The interaction between the weather and the wine year is one of the most intriguing elements in wine production.
The weather plays such an integral part in the final product, tomes have been published about the grape’s interdependency on weather patterns.
It seems that every day we are hearing reports about the effect in our world of climate change. The most recent sizzling temperatures on continental Europe had me remembering of their impact on the development of grapes and the ultimate flavours of the wine we drink.
We all know that flavour is largely determined by the grape itself, as well as, colour, sugar, acidity and the levels of tannin in the wine. Other conditions, namely climate, weather, sunlight, water, warmth and nutrients also affect the taste of the wine.
So, what effect does a warming planet, unpredictable weather cycles, and increasing wet vs. dry rain/drought cycles have on the ultimate taste of the final product, during the wine year.
That’s what I want to write about in this post.
We all know that flavour is largely determined by the grape itself, as well as, colour, sugar, acidity and the levels of tannin in the wine #greenacresirl
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What is the Wine Year?
First of all let’s define what a wine year is. The vine is a perennial plant that undergoes an annual cycle of fruit production. It also has a lifecycle of its own that flows from birth through immaturity to full production and tails off into old age.
It is only by digging deeper into the effect of weather on the wine year, that we see how it determines how easy or difficult it is to grow grapes and how flavours can be influenced.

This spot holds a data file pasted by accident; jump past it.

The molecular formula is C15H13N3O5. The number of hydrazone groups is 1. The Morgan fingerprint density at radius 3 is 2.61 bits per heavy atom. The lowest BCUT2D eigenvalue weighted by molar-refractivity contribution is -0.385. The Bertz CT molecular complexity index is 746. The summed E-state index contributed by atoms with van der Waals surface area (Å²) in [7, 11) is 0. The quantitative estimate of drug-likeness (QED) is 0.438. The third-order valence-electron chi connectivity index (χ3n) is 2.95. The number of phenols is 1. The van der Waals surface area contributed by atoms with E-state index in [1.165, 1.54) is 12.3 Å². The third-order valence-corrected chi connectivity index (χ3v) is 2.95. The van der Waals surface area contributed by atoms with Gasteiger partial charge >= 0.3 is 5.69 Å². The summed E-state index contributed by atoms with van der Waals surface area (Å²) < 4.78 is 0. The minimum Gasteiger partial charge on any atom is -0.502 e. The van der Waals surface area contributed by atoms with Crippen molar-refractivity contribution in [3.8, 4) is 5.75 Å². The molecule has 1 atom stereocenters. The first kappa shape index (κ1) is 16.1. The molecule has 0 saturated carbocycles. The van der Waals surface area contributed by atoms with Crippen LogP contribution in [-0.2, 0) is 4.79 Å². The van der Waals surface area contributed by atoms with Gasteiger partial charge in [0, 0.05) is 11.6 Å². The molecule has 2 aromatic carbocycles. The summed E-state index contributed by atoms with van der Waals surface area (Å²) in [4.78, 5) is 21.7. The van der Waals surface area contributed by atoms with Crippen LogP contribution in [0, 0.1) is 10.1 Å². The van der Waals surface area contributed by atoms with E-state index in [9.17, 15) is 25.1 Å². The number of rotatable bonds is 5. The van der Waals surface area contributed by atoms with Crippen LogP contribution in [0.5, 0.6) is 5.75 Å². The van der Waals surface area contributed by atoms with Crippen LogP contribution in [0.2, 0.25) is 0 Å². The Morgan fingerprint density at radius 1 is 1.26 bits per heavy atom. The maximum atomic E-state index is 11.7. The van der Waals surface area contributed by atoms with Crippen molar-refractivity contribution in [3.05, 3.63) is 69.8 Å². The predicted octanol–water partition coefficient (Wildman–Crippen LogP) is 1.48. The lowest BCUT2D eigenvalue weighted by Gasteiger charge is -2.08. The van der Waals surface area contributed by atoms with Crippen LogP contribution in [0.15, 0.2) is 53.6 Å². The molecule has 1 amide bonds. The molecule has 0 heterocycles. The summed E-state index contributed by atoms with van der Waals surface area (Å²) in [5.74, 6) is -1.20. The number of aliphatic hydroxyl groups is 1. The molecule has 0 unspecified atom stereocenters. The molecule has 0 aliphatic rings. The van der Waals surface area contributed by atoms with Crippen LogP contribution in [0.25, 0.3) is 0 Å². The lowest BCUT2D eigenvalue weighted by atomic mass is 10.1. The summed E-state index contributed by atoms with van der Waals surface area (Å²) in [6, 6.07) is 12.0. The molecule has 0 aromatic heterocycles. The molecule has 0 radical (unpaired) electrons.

Climate is one of the other conditions I mentioned above. This is a most important factor in influencing a crop for your favourite wines, including quality, productivity, and more.
Read on and I’ll outline a typical vineyard’s activity, month by month and then discuss how weather effects the wines that you taste.
The Wine Year Month by Month.
I’m going to discuss an overview of the classic calendar of vineyard work rather than delve into the various ‘new’ styles being introduced (see my recent post: What’s the Difference between Organic, Biodynamic, Natural and Vegan Wine?). The outline below tells the story of the classic method as practised in France.
|January||Prune the dormant vines|
|March||Vine emerges from dormancy (ploughing)|
|April||Bud-break (+ planting of young vines)|
|May||Combat weed growth + frost + pests|
|July||Combat weeds + trim long vine shoots|
|Aug||Weed + spray + trim excess growth|
|Sept||Begin harvest (night-time for coolness)|
|Oct||Finish harvest + spread manure/fertilizer|
|Nov||Trim long shoots + spray against mildew|